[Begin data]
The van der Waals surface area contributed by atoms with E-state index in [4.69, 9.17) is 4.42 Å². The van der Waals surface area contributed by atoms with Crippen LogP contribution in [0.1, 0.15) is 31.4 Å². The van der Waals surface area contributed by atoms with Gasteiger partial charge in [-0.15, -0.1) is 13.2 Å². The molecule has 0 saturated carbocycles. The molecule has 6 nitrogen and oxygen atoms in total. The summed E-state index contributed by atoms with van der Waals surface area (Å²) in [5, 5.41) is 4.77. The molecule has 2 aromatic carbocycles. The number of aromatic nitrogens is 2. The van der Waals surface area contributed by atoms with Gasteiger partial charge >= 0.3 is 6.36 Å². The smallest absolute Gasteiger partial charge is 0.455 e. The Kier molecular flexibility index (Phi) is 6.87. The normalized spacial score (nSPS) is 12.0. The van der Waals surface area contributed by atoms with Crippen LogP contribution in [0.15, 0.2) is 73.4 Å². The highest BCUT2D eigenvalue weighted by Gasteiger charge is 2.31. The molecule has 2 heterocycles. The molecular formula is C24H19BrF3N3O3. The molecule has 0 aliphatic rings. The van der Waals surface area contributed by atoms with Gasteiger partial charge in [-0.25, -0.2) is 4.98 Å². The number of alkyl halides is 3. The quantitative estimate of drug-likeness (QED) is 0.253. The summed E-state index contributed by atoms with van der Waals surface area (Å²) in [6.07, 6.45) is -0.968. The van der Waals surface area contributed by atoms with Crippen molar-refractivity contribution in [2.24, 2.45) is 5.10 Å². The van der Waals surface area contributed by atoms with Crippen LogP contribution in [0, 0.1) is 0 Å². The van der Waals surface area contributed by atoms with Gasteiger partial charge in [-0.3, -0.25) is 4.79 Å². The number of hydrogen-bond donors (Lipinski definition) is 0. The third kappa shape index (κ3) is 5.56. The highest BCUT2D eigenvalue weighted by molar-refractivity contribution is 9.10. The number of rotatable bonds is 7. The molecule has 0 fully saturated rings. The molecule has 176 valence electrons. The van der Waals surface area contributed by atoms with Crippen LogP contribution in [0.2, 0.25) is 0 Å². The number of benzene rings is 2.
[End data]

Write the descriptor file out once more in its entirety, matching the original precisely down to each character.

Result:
The van der Waals surface area contributed by atoms with E-state index in [4.69, 9.17) is 4.42 Å². The van der Waals surface area contributed by atoms with Crippen LogP contribution in [0.1, 0.15) is 31.4 Å². The van der Waals surface area contributed by atoms with Gasteiger partial charge in [-0.15, -0.1) is 13.2 Å². The molecule has 0 saturated carbocycles. The molecule has 6 nitrogen and oxygen atoms in total. The summed E-state index contributed by atoms with van der Waals surface area (Å²) in [5, 5.41) is 4.77. The molecule has 2 aromatic carbocycles. The number of aromatic nitrogens is 2. The van der Waals surface area contributed by atoms with Gasteiger partial charge >= 0.3 is 6.36 Å². The smallest absolute Gasteiger partial charge is 0.455 e. The Kier molecular flexibility index (Phi) is 6.87. The normalized spacial score (nSPS) is 12.0. The van der Waals surface area contributed by atoms with Crippen LogP contribution in [0.15, 0.2) is 73.4 Å². The highest BCUT2D eigenvalue weighted by Gasteiger charge is 2.31. The molecule has 2 heterocycles. The molecular formula is C24H19BrF3N3O3. The molecule has 0 aliphatic rings. The van der Waals surface area contributed by atoms with Gasteiger partial charge in [-0.25, -0.2) is 4.98 Å². The number of alkyl halides is 3. The quantitative estimate of drug-likeness (QED) is 0.253. The summed E-state index contributed by atoms with van der Waals surface area (Å²) in [6.07, 6.45) is -0.968. The van der Waals surface area contributed by atoms with Crippen molar-refractivity contribution in [2.24, 2.45) is 5.10 Å². The van der Waals surface area contributed by atoms with Crippen LogP contribution in [0, 0.1) is 0 Å². The van der Waals surface area contributed by atoms with Gasteiger partial charge in [-0.3, -0.25) is 4.79 Å². The number of hydrogen-bond donors (Lipinski definition) is 0. The third kappa shape index (κ3) is 5.56. The highest BCUT2D eigenvalue weighted by molar-refractivity contribution is 9.10. The number of rotatable bonds is 7. The molecule has 0 fully saturated rings. The molecule has 176 valence electrons. The van der Waals surface area contributed by atoms with Crippen LogP contribution in [0.2, 0.25) is 0 Å². The number of benzene rings is 2.